In 1940, the Red Army occupied the area; the area around the city became known as Chernivtsi Oblast, and was allotted to the Ukrainian SSR by the Soviet Union. It remained occupied by the Soviet Union from June 1940 to July 1941. Under the regime of military dictator Ion Antonescu, Romania had switched from an ally of France and Britain to one of Nazi Germany; subsequently, in July 1941, the Romanian Army retook the city as part of the Axis attack on the Soviet Union during World War II. In August 1941, Antonescu ordered the creation of a ghetto in the lowland part of the city, where 50,000 Bukovina Jews were crammed, two-thirds of whom would be deported in October 1941 and early 1942 to Transnistria, where the majority perished. The Romanian mayor of the city Traian Popovici managed to persuade Antonescu to raise the number of Jews exempted from deportation from 200 to 20,000. In 1944, when Axis forces were driven out by the Red Army, the city was reincorporated into the Ukrainian SSR. Over the following years, most of the Jews emigrated to Israel; the city was an important node in the Berihah network. Bukovina Poles were expelled by the Soviets after World War II. The city became a predominantly Ukrainian one. With the events of World War II drastic changes happened to the national make-up of the local population. Germans were repatriated to Germany, and a number of Romanians returned to Romania. Ukrainian "cultural and civic life was completely disrupted," many leaders were incarcerated, and Ukrainians were resettled. Most notably, many Jews were killed as part of the Holocaust. The city suffered greatly, getting also much damaged.
After 1944, the city became the capital of Chernivtsi Oblast. It was developed "along the main arteries" during the Soviet period. Industrial sections were created in the north, central, and southern districts of the city. A natural-gas system was added in 1956. Between 1971 and 1973 a railway bridge was built over the Prut. Several factories were opened, and the city had 60% of the oblast's labor force.
Since 1991, Chernivtsi has been a part of an independent Ukraine. An Austrian consulate is present in Chernivtsi. In May 1999, Romania opened a consulate general in the city.
Until 18 July 2020, Chernivtsi was designated as a city of oblast significance and did not belong to any raion. As part of the administrative reform of Ukraine, which reduced the number of raions of Chernivtsi Oblast to three, the city was merged into Chernivtsi Raion.
Coat of arms
Chernivtsi coat of arms – framed by a bronze ornamental cartouche, a red heraldic shield depicting an open stone gate with a figured trident in the middle. Under the gate, there are two crossed laurel branches, tied with ribbons. The crown of the symbol is the stone crown.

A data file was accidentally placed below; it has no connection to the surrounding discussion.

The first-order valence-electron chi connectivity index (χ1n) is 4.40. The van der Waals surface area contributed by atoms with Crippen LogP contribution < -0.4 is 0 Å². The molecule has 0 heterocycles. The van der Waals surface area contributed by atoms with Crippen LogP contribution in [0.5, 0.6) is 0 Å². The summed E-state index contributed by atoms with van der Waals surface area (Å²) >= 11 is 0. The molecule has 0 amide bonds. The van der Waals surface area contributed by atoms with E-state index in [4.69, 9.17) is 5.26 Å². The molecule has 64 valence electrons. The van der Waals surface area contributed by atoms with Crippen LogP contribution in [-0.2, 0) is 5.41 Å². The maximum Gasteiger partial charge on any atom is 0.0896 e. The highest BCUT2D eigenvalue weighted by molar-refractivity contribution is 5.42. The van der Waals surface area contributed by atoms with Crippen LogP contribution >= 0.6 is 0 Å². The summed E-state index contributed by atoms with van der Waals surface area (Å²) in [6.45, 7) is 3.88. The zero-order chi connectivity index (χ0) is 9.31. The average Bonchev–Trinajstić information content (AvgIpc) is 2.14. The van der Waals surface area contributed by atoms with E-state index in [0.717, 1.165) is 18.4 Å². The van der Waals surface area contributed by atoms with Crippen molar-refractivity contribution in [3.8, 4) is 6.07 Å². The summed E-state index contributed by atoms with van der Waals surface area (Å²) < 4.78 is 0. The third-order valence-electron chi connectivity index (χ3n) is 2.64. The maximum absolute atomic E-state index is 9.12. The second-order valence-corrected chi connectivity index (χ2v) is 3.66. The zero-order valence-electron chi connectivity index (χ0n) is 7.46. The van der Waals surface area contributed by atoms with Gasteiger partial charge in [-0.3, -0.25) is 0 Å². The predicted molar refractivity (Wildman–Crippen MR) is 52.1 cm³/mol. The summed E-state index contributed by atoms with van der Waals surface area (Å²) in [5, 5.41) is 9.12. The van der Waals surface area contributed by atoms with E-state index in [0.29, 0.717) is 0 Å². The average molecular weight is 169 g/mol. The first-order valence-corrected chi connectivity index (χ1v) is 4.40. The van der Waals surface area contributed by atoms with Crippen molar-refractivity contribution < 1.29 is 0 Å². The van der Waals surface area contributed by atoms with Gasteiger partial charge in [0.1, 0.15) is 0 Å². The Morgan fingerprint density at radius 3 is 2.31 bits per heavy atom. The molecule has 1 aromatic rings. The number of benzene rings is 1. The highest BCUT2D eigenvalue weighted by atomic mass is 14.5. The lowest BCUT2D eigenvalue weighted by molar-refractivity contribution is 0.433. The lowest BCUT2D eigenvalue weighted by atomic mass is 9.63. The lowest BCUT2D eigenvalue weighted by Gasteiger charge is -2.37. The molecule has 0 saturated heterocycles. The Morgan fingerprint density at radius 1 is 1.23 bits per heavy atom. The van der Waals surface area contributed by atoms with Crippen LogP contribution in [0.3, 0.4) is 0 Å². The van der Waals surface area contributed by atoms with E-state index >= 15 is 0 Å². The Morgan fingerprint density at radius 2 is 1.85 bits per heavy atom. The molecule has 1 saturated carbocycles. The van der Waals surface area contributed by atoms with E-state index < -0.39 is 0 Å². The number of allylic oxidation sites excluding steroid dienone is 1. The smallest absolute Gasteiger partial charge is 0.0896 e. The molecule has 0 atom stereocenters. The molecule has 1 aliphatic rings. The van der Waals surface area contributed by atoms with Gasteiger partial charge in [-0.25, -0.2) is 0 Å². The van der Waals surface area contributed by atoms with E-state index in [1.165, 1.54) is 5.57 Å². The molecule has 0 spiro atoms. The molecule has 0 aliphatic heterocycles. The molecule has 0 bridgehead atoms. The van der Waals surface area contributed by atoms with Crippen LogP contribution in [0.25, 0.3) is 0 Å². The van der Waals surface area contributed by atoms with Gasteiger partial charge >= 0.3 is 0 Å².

Flag of Chernivtsi
The Chernivtsi flag consists of a tree, the top, and a rectangular cloth, the front of which forms framed by a red tooth-like ornament white background with an inscription in Ukrainian in the center, over which there is inscribed in Ukrainian: "Chernivtsi". Under the coat of arms, there is the sign "1408" – the date of the first written mention of the city. On both sides of the coat of arms and all four corners of the field are filled with floral ornaments and with the addition of two beech branches with nuts and leaves. The reverse side is formed by a yellow background with the coat of arms of Ukraine in the center with frames and ornaments similar to the front side.
Honorary chain of the mayor of Chernivtsi
The mayor's honorary chain is a symbol of Chernivtsi mayor's authority, which is served on behalf of the territorial community. Founded in 1908 and restored in 2008. The symbol is a medallion with the inscription engraved on it: "From Chernivtsi community to freely elected head", on the reverse – "The foundation of a free state is a free community". The medallion is attached to a chain consisting of stylized coats of arms Ukraine, Chernivtsi region and the city of Chernivtsi. The symbol is made of gold colour metal.
Medal "To the glory of Chernivtsi"
The medal "To the glory of Chernivtsi" is an honorary distinction of the Chernivtsi City Council, introduced to the 600th Anniversary of Chernivtsi (2008) in order to reward individuals who actively contributed to the prosperity of the city and its promotion in Ukraine and the world. The award is made of silver-gilt, it has a circle shape with a diameter of 28 mm. The medal's strip is white with red stripes, which corresponds to the colours of the Chernivtsi flag. At the bottom of the strip, there is a beech branch. The obverse depicts the emblem of Chernivtsi and the inscription – "To the glory of Chernivtsi". On the reverse – the official Chernivtsi logo, designed and approved for the anniversary. The medal is awarded, according to the decision of the Executive Committee of the City Council, annually during the celebration of the city day.
The official motto of modern Chernivtsi, "Спільними зусиллями!", is a Ukrainian-language version of the Latin Viribus Unitis ("With United Forces"), the personal motto of Franz Joseph, who personally bestowed the right to use it on Chernivtsi. This indicates a special attitude of the emperor to the city. Along with the capital of Bukovina, only the first naval ship of the Austro-Hungarian Navy (SMS Viribus Unitis) was honoured with such honour.